Your Pay: Contractors Overseas get $97,600 Tax Free this year

Post Date: February 12, 2014 | Category: General Information

Professional Overseas Contractors

Professional Overseas Contractors - www.Your-POC.com

As a U.S. citizen/green card holder residing abroad, you still owe U.S. taxes on your worldwide income.  The U.S. has tax treaties with many countries, which allows the federal government to exchange data on its citizens living in other countries for tax purposes. Most importantly, if you do not file a tax return for a given tax year, the statute of limitations on that year never runs out.

If you are a U.S. citizen or a resident alien of the United States and you live or work abroad, you are taxed on your worldwide income. However, you may qualify to exclude from income up to an amount of your foreign earnings that is now adjusted for inflation $91,400 for 2009, $91,500 for 2010, $92,900 for 2011, $95,100 for 2012 and $97,600 for tax year 2013.

In addition, you can exclude or deduct certain foreign housing amounts according to www.irs.gov. You may also be entitled to exclude from income the value of meals and lodging provided to you by your employer. Refer to Exclusion of Meals and Lodging in Publication 54, Tax Guide for U.S. Citizens and Resident Aliens Abroad, and Publication 15-B, Employer's Tax Guide to Fringe Benefits for more information.

In 2013, Various Tax Benefits Increase Due to Inflation Adjustments such as:

  • The annual exclusion for gifts rises to $14,000 for 2013, up from $13,000 for 2012.
  • The amount used to reduce the net unearned income reported on a child’s tax return subject to the “kiddie tax,” is $1,000, up from $950 for 2012.
  • The foreign earned income exclusion rises to $97,600, up from $95,100 in 2012.

New Program for Expat Americans with Delinquent Taxes

On September 1, 2012, a new streamlined procedure was announced by the IRS for delinquent taxpayers living abroad. The opportunity is not only limited to tax filing; relief is also offered for late compliance with FBAR (Reports of Foreign Bank and Financial Accounts). Additionally, this program may be used for filing amended returns to claim retroactive relief on qualified foreign pension plans eligible for tax deferral.

In order to qualify, you must have:

  • Resided in a country outside the US since January 1, 2009;
  • Not have had significant monetary activity in the United States;
  • Filed all required tax returns or other reporting information in your host country; and
  • A balance of less than $1,500 owed to the IRS for each of the previous 3 tax years.

Participation in the program will entail:

  • Taxpayers will be required to file all back taxes and relevant documentation for the previous 3 years and FBAR reports for 6 years.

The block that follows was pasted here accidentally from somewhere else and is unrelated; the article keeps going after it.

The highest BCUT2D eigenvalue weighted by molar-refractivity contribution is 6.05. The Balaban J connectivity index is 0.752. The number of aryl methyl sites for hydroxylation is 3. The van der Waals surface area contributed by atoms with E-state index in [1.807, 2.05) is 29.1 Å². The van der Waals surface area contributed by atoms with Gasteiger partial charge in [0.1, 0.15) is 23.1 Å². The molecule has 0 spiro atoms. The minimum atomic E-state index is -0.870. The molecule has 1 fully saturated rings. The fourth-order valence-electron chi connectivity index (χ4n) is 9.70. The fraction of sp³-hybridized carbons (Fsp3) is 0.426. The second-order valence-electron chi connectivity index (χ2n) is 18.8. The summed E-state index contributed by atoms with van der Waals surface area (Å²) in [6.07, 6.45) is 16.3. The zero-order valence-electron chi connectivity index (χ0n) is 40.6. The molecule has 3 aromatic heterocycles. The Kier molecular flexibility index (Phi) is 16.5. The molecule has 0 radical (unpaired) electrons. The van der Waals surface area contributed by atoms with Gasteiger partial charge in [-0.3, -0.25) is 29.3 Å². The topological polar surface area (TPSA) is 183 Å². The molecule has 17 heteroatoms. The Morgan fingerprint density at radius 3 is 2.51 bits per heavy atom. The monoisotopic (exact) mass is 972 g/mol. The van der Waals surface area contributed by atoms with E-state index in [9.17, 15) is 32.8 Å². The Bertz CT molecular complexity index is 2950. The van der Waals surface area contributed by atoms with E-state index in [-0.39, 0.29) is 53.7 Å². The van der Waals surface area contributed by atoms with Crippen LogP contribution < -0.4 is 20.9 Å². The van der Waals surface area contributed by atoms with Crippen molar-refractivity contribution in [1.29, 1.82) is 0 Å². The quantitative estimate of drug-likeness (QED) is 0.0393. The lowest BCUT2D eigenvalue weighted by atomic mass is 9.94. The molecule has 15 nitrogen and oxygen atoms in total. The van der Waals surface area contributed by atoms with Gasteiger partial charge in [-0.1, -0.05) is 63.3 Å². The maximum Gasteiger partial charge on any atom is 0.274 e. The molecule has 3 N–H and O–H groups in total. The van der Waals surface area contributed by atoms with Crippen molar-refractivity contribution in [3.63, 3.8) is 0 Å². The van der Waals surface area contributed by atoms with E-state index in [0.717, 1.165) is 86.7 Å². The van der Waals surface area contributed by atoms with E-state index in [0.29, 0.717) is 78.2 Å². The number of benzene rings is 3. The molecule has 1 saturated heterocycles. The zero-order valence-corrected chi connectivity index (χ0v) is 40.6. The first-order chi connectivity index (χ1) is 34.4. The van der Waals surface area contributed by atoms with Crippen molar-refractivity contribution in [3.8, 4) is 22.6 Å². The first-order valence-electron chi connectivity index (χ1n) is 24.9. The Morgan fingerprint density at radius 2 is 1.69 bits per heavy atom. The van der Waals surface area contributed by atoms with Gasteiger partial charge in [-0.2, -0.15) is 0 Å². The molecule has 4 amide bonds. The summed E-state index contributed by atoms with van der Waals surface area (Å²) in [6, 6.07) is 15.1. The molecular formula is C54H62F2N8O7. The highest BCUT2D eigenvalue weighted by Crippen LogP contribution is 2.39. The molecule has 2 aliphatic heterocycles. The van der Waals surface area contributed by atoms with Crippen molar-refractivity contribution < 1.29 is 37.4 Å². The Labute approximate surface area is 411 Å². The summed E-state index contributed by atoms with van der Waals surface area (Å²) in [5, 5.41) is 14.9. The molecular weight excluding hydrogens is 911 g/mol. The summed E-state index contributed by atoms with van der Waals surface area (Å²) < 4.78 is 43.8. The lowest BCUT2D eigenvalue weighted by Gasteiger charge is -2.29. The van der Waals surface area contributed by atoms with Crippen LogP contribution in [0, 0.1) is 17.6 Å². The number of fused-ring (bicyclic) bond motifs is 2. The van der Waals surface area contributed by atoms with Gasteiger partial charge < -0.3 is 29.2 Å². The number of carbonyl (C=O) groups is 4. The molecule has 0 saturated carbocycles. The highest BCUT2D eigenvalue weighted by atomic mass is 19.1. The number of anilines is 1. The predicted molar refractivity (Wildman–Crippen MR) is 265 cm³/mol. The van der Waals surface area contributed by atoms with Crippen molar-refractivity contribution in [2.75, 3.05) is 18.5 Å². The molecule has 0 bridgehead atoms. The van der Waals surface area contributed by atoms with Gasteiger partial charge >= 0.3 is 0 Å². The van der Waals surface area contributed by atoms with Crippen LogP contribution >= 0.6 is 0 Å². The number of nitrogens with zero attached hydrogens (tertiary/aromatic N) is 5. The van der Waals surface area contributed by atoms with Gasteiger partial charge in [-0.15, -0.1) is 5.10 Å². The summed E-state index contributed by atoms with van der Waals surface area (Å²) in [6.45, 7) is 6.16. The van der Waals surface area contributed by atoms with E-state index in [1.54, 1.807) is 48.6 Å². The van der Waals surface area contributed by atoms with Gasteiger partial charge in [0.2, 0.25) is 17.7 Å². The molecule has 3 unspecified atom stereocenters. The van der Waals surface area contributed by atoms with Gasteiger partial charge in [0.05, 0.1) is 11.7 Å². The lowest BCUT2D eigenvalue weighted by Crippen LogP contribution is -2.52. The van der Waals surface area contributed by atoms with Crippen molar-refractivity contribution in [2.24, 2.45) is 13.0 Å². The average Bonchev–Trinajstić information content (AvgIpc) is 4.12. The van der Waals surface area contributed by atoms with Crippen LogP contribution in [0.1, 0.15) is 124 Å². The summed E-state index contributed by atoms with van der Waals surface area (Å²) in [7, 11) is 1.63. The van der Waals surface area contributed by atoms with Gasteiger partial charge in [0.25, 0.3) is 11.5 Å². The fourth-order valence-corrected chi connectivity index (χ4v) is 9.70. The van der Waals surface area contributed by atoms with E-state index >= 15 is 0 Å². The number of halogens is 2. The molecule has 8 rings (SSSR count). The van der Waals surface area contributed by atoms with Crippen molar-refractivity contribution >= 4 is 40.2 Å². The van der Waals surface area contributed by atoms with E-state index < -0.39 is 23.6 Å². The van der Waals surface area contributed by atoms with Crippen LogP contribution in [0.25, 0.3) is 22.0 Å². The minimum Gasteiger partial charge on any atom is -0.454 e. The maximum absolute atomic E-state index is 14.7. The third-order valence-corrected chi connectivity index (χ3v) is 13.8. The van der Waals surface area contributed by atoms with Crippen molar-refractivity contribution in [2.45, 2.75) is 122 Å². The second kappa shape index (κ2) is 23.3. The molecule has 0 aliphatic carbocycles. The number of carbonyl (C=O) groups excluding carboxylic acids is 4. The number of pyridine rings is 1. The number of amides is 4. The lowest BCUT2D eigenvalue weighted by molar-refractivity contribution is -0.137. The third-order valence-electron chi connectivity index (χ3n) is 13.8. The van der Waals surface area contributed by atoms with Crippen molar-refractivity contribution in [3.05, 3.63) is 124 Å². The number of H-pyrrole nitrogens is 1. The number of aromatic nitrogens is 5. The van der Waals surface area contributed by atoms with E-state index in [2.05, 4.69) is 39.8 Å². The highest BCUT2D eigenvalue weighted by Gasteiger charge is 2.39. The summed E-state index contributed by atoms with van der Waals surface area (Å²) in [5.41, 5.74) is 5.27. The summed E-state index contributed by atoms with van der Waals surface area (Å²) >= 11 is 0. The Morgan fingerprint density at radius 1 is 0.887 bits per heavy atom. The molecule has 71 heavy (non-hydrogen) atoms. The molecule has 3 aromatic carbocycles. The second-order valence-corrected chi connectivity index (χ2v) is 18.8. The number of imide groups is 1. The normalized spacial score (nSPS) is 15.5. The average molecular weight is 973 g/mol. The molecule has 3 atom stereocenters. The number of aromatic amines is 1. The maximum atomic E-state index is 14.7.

• All submitted tax documentation and FBAR forms will be reviewed by an IRS representative and assessed whether to be low, moderate, or high risk for compliance. Individuals who are deemed to be low risk will be on an automatic fast-track for approval, no penalties will be assessed, and no further action will be required of the taxpayer.
  • If there is a justifiable reason why you were unable to file on time or you are requesting a deferral on a retirement account you may be asked to provide a written explanation.

In addition to the qualifications listed above, the IRS is taking other facts into consideration. Even if you meet the aforementioned qualifications, you may still be considered “high risk” and will, therefore, be ineligible for the program. Please see the article Streamlined Program Qualifications for more details.

What does it mean to be Low Risk?

Since ‘Low Risk’ participants will be free of additional penalties, it’s hard not to wonder what constitutes as ‘low risk.’ The IRS views returns with a minimal amount ($1,500) of taxes or no taxes due at all to be low risk. The less tax liability, income, assets, and complexity of the return the lower the risk it poses to the IRS. Conversely, the higher the tax liability and more complex of a return generally lead to a higher assessment of risk. More details will be available in time, and a somewhat deeper explanation can be found on the IRS website.

How We Can Help You Join This Program

We have already helped hundreds of expats file overdue tax returns and become compliant with the IRS. Currently we average about 10 clients a month who engage us for this service, without any of them incurring problems.

Go To Tax For Expats for more info.

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2 Responses to “Your Pay: Contractors Overseas get $97,600 Tax Free this year”

  1. Comment made by Nermin Jagodic on Feb 20th 2014 at 07:00:

    LOKING FOR A JOB THANK,S

  2. Comment made by Mario Arroyo on Mar 21st 2014 at 11:19:

    I am very interested in working in any position that would be beneficial to us both as I have spent 32 months in Afghanistan as Electrician/Site Manager/O&M Manager/Electrical Inspector and I was quite proficient with dealing with the Military management and I was a team player.I look forward to helping and supporting and being a member of any team.

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